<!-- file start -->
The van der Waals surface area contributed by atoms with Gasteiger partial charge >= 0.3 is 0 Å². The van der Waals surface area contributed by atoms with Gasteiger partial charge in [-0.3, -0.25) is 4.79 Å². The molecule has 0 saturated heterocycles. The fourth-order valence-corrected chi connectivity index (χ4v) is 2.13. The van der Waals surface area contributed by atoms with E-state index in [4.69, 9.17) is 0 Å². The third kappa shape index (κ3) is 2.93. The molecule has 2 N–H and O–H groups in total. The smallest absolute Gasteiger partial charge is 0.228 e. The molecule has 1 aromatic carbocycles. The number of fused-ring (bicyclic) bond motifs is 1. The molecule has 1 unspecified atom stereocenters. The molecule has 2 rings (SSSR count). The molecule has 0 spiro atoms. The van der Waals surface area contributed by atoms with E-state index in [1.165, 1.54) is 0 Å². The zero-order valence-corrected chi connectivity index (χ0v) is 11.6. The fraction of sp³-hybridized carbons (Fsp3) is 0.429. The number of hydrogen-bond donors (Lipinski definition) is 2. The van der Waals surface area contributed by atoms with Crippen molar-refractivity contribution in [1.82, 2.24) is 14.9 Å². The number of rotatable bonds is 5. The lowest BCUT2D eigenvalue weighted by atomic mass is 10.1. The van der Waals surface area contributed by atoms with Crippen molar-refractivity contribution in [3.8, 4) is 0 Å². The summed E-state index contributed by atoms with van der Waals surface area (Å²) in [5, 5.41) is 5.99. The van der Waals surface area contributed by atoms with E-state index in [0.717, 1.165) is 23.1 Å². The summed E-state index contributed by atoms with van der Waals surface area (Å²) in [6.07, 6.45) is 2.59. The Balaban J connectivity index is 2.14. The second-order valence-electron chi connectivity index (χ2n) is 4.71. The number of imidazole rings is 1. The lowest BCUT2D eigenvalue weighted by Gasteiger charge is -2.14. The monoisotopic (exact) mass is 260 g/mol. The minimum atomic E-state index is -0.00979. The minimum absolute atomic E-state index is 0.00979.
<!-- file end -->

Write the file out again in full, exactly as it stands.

The van der Waals surface area contributed by atoms with Gasteiger partial charge >= 0.3 is 0 Å². The van der Waals surface area contributed by atoms with Gasteiger partial charge in [-0.3, -0.25) is 4.79 Å². The molecule has 0 saturated heterocycles. The fourth-order valence-corrected chi connectivity index (χ4v) is 2.13. The van der Waals surface area contributed by atoms with E-state index in [4.69, 9.17) is 0 Å². The third kappa shape index (κ3) is 2.93. The molecule has 2 N–H and O–H groups in total. The smallest absolute Gasteiger partial charge is 0.228 e. The molecule has 1 aromatic carbocycles. The number of fused-ring (bicyclic) bond motifs is 1. The molecule has 1 unspecified atom stereocenters. The molecule has 2 rings (SSSR count). The molecule has 0 spiro atoms. The van der Waals surface area contributed by atoms with E-state index in [1.165, 1.54) is 0 Å². The zero-order valence-corrected chi connectivity index (χ0v) is 11.6. The fraction of sp³-hybridized carbons (Fsp3) is 0.429. The number of hydrogen-bond donors (Lipinski definition) is 2. The van der Waals surface area contributed by atoms with Crippen molar-refractivity contribution in [1.82, 2.24) is 14.9 Å². The number of rotatable bonds is 5. The lowest BCUT2D eigenvalue weighted by atomic mass is 10.1. The van der Waals surface area contributed by atoms with Crippen molar-refractivity contribution in [3.8, 4) is 0 Å². The summed E-state index contributed by atoms with van der Waals surface area (Å²) in [5, 5.41) is 5.99. The van der Waals surface area contributed by atoms with E-state index in [0.717, 1.165) is 23.1 Å². The summed E-state index contributed by atoms with van der Waals surface area (Å²) in [6.07, 6.45) is 2.59. The Balaban J connectivity index is 2.14. The second-order valence-electron chi connectivity index (χ2n) is 4.71. The number of imidazole rings is 1. The lowest BCUT2D eigenvalue weighted by Gasteiger charge is -2.14. The monoisotopic (exact) mass is 260 g/mol. The minimum atomic E-state index is -0.00979. The minimum absolute atomic E-state index is 0.00979.